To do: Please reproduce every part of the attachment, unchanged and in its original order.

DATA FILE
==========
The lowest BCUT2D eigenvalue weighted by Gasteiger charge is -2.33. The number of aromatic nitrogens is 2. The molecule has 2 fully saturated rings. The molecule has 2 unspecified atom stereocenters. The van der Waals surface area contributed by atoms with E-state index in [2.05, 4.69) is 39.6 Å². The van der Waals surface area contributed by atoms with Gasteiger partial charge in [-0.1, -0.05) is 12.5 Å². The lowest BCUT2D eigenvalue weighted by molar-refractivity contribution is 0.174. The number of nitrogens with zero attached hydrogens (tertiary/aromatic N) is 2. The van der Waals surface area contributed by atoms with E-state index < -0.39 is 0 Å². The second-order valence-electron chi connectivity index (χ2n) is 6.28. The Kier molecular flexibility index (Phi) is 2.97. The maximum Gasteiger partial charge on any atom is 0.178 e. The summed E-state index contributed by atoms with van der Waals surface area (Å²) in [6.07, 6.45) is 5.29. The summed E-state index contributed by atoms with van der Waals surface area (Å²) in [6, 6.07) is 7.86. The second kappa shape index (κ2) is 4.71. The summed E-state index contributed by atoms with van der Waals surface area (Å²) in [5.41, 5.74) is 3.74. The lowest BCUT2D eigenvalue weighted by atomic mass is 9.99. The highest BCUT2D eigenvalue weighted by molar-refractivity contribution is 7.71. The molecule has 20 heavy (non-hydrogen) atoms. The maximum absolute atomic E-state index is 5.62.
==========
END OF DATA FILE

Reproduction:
The lowest BCUT2D eigenvalue weighted by Gasteiger charge is -2.33. The number of aromatic nitrogens is 2. The molecule has 2 fully saturated rings. The molecule has 2 unspecified atom stereocenters. The van der Waals surface area contributed by atoms with E-state index in [2.05, 4.69) is 39.6 Å². The van der Waals surface area contributed by atoms with Gasteiger partial charge in [-0.1, -0.05) is 12.5 Å². The lowest BCUT2D eigenvalue weighted by molar-refractivity contribution is 0.174. The number of nitrogens with zero attached hydrogens (tertiary/aromatic N) is 2. The van der Waals surface area contributed by atoms with E-state index < -0.39 is 0 Å². The second-order valence-electron chi connectivity index (χ2n) is 6.28. The Kier molecular flexibility index (Phi) is 2.97. The maximum Gasteiger partial charge on any atom is 0.178 e. The summed E-state index contributed by atoms with van der Waals surface area (Å²) in [6.07, 6.45) is 5.29. The summed E-state index contributed by atoms with van der Waals surface area (Å²) in [6, 6.07) is 7.86. The second kappa shape index (κ2) is 4.71. The summed E-state index contributed by atoms with van der Waals surface area (Å²) in [5.41, 5.74) is 3.74. The lowest BCUT2D eigenvalue weighted by atomic mass is 9.99. The highest BCUT2D eigenvalue weighted by molar-refractivity contribution is 7.71. The molecule has 20 heavy (non-hydrogen) atoms. The maximum absolute atomic E-state index is 5.62.